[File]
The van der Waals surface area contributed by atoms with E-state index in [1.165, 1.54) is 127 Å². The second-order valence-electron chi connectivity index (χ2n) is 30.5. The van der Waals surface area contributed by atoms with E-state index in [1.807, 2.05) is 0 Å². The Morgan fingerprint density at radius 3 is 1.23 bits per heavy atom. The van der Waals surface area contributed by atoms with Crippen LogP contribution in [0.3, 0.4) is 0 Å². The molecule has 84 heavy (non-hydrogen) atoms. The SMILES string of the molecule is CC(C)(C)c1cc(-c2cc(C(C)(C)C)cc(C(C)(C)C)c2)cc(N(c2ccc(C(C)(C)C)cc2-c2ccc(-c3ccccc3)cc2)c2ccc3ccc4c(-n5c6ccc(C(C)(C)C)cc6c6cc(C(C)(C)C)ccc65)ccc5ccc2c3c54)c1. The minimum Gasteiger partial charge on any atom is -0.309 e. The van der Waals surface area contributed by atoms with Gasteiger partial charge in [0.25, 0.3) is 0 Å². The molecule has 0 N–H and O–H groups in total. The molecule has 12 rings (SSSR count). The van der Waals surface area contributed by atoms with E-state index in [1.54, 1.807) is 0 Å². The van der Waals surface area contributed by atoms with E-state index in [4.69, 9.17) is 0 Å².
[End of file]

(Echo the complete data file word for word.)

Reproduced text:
The van der Waals surface area contributed by atoms with E-state index in [1.165, 1.54) is 127 Å². The second-order valence-electron chi connectivity index (χ2n) is 30.5. The van der Waals surface area contributed by atoms with E-state index in [1.807, 2.05) is 0 Å². The Morgan fingerprint density at radius 3 is 1.23 bits per heavy atom. The van der Waals surface area contributed by atoms with Crippen LogP contribution in [0.3, 0.4) is 0 Å². The molecule has 84 heavy (non-hydrogen) atoms. The SMILES string of the molecule is CC(C)(C)c1cc(-c2cc(C(C)(C)C)cc(C(C)(C)C)c2)cc(N(c2ccc(C(C)(C)C)cc2-c2ccc(-c3ccccc3)cc2)c2ccc3ccc4c(-n5c6ccc(C(C)(C)C)cc6c6cc(C(C)(C)C)ccc65)ccc5ccc2c3c54)c1. The minimum Gasteiger partial charge on any atom is -0.309 e. The van der Waals surface area contributed by atoms with Gasteiger partial charge in [0.25, 0.3) is 0 Å². The molecule has 0 N–H and O–H groups in total. The molecule has 12 rings (SSSR count). The van der Waals surface area contributed by atoms with E-state index in [1.54, 1.807) is 0 Å². The van der Waals surface area contributed by atoms with E-state index in [4.69, 9.17) is 0 Å².